And, as it turns out, it’s an opportunity that’s attractive to quite a diverse crowd. At first, many slackliners came from a rock-climbing background (the sport originated in Yosemite Valley in the US in the 1960s and ’70s), and as a climber myself, I notice some obvious overlap between the two sports. However, the Rocklands Highline Festival is testament to the fact that slackers are no longer fed from a single stream: I met flow artists, unicyclers, gymnasts, surfers, mountaineers, and plenty of people for whom slacklining itself was the main event! What all of them seem to have in common: an attraction to balance (literally and figuratively), and love of the outdoors.
So, did I muster up the courage to try out the highline? I did! Was it 15m long, rigged between rock buttresses 20m off the ground? Yes. Yes it was. And, how did it go? Well, for some context, I’ve been a ‘casual’ slackliner for several years. I can walk a 10m lowline back and forth, and am just at the point where crazy tricks such as ‘turning around’ and ‘crouching down’ don’t seem like superhero skills. But a highline, as I quickly realised, is a different universe. The lines have to be long, and the longer the line, the more it moves. You have to stand up from sitting in the middle, unsupported. And it’s impossible, even without any declared fear of heights, to forget that there’s nothing but open space beneath you. So my attempt lasted about 30 minutes. That’s 30 minutes of sitting on the line, placing a foot, weighting it slightly, and then suddenly flying off into the air, to the end of the safety rope connected to my harness. From there, it’s a sort of acrobatic wrestling match with the line to get back on top of it, wait for my heart to stop trying to punch its way out of my chest, and then repeat. After half an hour, I was exhausted, and could already identify maybe 75 muscles I knew would be sore the next day.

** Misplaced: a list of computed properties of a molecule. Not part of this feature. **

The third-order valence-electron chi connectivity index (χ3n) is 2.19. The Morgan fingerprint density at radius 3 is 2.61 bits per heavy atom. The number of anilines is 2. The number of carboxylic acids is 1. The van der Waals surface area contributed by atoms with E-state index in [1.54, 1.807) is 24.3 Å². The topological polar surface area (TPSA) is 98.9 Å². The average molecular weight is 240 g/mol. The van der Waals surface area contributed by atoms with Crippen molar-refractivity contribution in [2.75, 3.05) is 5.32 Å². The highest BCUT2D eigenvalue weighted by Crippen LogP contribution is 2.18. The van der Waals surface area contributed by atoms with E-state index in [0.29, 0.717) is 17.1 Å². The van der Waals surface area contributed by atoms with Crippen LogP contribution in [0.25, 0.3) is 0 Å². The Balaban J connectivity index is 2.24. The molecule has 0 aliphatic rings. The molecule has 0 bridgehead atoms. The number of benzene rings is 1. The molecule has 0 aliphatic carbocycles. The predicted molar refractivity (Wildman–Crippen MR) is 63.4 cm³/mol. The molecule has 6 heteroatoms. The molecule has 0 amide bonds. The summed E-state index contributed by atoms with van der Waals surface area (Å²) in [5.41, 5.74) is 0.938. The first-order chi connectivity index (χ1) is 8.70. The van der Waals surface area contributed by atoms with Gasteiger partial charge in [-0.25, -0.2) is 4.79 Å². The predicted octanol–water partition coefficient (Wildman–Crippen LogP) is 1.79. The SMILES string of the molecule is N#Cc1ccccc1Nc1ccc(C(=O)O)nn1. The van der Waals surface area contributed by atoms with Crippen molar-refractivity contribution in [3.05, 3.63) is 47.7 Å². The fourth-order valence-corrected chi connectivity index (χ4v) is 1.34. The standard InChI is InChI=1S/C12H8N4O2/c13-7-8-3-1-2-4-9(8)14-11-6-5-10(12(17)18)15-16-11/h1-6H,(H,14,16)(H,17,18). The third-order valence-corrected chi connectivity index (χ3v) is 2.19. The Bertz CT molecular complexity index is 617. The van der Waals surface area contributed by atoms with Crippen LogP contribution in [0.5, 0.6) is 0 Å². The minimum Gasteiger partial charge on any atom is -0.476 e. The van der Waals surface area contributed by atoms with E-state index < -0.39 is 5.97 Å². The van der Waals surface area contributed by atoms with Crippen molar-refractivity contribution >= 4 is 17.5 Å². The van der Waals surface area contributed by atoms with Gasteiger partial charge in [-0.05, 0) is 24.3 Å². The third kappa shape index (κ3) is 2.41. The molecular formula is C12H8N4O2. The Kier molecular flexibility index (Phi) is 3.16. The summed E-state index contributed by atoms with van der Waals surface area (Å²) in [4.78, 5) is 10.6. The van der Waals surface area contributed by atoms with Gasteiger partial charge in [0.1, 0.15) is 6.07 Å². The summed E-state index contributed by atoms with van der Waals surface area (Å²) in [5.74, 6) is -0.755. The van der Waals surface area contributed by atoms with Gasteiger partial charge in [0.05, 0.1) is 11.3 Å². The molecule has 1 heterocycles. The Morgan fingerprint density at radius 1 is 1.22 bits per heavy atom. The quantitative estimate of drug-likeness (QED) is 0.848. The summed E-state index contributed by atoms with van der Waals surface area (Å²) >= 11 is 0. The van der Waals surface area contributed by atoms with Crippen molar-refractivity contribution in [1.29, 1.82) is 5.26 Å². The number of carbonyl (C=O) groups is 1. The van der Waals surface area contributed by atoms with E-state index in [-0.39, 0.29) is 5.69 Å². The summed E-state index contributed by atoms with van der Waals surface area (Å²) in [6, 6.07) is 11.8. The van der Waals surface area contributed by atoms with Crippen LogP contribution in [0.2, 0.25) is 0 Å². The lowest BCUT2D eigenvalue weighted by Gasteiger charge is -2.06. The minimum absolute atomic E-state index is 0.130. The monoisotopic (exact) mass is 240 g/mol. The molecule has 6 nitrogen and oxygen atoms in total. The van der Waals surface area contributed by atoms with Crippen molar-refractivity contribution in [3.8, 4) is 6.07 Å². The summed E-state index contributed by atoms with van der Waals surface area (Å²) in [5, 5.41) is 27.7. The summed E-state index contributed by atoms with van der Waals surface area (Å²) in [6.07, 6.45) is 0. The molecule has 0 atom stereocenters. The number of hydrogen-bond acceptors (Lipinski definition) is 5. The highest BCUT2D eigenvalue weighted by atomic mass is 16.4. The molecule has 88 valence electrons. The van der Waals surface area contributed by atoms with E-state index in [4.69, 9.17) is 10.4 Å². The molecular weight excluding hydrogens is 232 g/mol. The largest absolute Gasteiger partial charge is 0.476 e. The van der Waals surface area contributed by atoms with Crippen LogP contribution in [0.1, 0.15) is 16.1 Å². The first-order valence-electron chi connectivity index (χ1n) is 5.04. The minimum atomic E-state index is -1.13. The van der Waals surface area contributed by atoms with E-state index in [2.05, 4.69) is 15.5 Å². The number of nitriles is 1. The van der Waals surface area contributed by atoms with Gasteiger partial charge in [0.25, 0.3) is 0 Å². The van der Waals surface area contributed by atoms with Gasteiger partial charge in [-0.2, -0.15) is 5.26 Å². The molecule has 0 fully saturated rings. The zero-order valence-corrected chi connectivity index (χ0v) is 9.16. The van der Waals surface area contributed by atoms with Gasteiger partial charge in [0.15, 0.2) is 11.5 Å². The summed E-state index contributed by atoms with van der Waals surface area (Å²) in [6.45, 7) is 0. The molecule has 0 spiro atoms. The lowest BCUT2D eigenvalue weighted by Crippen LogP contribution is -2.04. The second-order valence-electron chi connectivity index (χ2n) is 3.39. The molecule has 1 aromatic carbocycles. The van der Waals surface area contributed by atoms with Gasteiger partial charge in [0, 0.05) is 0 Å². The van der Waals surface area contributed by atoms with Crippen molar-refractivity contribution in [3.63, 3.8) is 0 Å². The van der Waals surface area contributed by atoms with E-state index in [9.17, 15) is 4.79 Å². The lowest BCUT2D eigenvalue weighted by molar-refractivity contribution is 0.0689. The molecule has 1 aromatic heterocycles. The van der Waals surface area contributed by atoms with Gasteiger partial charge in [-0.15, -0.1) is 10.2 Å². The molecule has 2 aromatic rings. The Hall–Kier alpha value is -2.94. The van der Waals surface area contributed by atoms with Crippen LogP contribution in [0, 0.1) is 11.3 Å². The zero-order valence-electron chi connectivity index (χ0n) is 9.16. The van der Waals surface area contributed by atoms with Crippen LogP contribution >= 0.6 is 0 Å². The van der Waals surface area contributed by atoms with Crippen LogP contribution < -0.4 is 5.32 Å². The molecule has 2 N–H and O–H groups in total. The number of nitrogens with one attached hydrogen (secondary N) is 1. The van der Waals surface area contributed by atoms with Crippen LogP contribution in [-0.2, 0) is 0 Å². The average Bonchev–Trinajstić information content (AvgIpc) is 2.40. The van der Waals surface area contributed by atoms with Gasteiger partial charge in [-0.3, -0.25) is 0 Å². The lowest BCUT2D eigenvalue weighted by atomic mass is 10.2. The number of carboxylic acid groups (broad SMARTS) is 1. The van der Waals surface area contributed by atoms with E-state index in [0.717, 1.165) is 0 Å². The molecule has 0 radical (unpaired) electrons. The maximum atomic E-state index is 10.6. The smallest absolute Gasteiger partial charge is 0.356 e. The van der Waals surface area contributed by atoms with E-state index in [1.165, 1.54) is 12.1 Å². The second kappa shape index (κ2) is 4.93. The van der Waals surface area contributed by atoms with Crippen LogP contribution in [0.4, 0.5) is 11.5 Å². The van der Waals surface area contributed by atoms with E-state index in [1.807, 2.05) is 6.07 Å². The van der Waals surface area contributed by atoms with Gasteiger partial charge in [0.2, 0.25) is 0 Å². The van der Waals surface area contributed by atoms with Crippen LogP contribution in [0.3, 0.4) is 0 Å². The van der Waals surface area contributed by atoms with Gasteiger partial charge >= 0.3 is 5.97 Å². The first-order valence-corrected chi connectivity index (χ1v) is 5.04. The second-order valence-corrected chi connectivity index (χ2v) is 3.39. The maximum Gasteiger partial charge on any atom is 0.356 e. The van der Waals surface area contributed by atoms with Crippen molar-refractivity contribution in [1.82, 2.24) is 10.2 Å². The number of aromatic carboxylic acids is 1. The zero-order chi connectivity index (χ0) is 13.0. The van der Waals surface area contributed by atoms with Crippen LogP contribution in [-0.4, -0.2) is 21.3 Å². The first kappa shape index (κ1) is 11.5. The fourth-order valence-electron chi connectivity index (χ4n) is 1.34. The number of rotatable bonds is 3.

One of the best parts of trying was learning exactly how much it takes to be a good highliner. The line I bounced around on was a short ‘beginners’ rig, and the longest at the festival stretched over 60m. It’s pretty hard to appreciate from the ground what a truly absurd accomplishment it is to fully walk a 60m line. I know those few who were capable had spent eons training, and slowly progressed to longer and longer lines. One of the best highliners in the country, a young Capetonian named Andy Court, admits he was ‘addicted for a few years’: ‘It took quite a lot of time to get to my current level. I walked a lot, trained on longlines, highlined a bunch and did a lot of research into the sport’. And after giving it a whirl myself, I have no problem believing what he says. But, as demonstrated by that weekend, there is no reason not to get out on the line anyway.
Flailing around for a while is all I managed, but despite that, it was an exhilarating experience. I felt totally free on the line, completely engrossed in the challenge of balancing, and intoxicated by the fact that, in that moment, nothing else in the universe mattered. I can’t wait to chase those feelings again at next year’s event, even though Andy also happened to mention that ‘it’s hard to progress if you do the sport once a year at the festival’. So I guess I will not be recruited for the Olympics anytime soon, but flailing isn’t such a bad thing, is it?
Photography Megan Banner, Antigravity photography
(This article was first published in the winter 2016 issue of AA traveller magazine)